Introduction: How Are Human Rights Historical?
HUMAN RIGHTS are typically understood as norms that hold universally across historical time and social space, bur it is important to remember that they are also a recent addition to our ethical discourse. It was not until after World War II that the term "human rights" gained general currency. (1) And this is not just a matter of vocabulary either, since, despite the universalism of modern moral discourse, ethics dealing with the realities and possibilities of actual societies had previously concentrated on practical issues within specific societies rather than on international or trans-societal questions. (2) The emergence of human rights, then, is part of a wider change in ethical discourse, one that may help us make ethical sense of issues posed by those processes of expansion and integration we today speak of as "globalization."
At the same time, we need to recall that the emergence of human rights was and continues to be for the most part a response to the terrible explosions of violence that marked the first half of the 20th century and continue to haunt our world. The language of human rights belongs to the same epoch as the language of crimes against humanity. (3) But it is not clear how best to characterize the relation between human rights claims and resistance to violence. The egregious character of mass violence lends these claims a compelling force that they may lack in other contexts, but that does not show that their scope as norms should be restricted to ethical responses to violence. On the other hand, since with human rights we are interested in norms that have real effectiveness, the conditions for their general acceptance and enforcement must be weighed in philosophical reflection on them as ethical as well as legal principles.
Such considerations figure, too, in making sense of the respects in which we are to understand the historical character of human rights. Are historical facts about their emergence, including their association with the resistance to violence, merely contingent matters that must be kept independent of our understanding of their meaning and validity? Or do historical considerations point to something inherent in human rights as such? In what follows, I offer reasons to explore the second possibility. In particular, I suggest that we think of the emergence of human rights as a process of social learning that operates on multiple levels--conceptual, linguistic, cultural, and political--and involves struggles over the embodiment of these norms in institutions and practices. Those historical aspects of the emergence of human rights that are part of this process of learning are inseparable from the rationality of these rights and cannot be relegated to the status of contingent background.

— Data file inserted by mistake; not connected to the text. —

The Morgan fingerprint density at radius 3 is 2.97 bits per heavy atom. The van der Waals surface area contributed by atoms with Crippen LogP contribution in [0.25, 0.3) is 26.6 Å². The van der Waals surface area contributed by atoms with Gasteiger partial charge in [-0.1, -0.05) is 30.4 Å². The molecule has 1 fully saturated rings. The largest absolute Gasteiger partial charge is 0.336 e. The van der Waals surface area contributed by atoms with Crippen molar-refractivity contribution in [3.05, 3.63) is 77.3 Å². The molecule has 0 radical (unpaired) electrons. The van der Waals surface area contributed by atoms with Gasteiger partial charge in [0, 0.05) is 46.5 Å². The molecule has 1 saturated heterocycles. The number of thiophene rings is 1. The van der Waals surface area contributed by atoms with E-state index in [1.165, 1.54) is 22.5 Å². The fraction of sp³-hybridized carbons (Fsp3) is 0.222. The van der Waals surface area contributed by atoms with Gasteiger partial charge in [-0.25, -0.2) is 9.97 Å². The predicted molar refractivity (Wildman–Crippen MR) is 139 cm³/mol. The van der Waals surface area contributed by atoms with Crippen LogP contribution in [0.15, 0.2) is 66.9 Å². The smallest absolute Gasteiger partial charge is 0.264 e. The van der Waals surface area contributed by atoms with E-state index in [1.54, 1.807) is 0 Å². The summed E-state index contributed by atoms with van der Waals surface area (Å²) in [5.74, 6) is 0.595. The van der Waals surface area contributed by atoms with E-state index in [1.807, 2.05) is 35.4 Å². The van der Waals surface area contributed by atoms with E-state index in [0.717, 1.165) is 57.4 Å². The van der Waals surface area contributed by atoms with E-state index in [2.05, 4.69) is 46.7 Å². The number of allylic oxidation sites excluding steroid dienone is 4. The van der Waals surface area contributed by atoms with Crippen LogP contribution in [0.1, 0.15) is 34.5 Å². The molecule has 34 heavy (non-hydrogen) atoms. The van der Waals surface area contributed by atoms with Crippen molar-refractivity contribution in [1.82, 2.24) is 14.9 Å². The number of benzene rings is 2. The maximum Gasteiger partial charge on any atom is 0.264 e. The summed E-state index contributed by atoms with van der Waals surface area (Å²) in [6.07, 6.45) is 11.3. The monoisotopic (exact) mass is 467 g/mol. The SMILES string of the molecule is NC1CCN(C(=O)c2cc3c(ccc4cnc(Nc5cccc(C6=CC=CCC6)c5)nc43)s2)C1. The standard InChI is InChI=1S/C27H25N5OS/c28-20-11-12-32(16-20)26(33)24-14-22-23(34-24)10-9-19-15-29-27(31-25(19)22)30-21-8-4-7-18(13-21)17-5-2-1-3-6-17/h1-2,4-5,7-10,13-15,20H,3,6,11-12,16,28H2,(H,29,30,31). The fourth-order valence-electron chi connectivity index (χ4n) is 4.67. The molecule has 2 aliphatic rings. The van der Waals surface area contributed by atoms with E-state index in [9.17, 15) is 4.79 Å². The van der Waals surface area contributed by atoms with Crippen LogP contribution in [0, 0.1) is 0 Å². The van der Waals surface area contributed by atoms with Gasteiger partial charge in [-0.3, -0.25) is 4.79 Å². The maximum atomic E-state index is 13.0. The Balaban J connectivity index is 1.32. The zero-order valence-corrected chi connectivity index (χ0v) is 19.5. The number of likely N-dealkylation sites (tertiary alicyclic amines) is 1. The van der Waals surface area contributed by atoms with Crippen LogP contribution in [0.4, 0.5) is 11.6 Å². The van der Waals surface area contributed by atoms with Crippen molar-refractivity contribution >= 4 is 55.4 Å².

If this thesis holds up, it will in turn affect our sense of the significance of violence issues in the evolution of a human rights ethic. Before we can get very far with considering these implications, we need to say more about the relevant notions of learning and violence, the themes of the two succeeding sections. The theme of learning will be developed by borrowing from Jurgen Habermas's development of this theme with his conception of rationality. We approach the issue of violence by way of the example of the bombing of Hiroshima, which helps us see that the problems faced by ethics cannot be grasped by isolating violent acts from questions about technology, injustice, and social conflict. Violence issues, we argue, are inseparable from broader questions of power. With this in mind, we then emphasize the role of social movements in the historical learning that has yielded our current understanding of human rights. These movements are important in part for combining rights claims with demands for recognition and the achievement of new kinds of cross-national reciprocity, a crucial aspect of the process of a human rights ethic as conceived here. …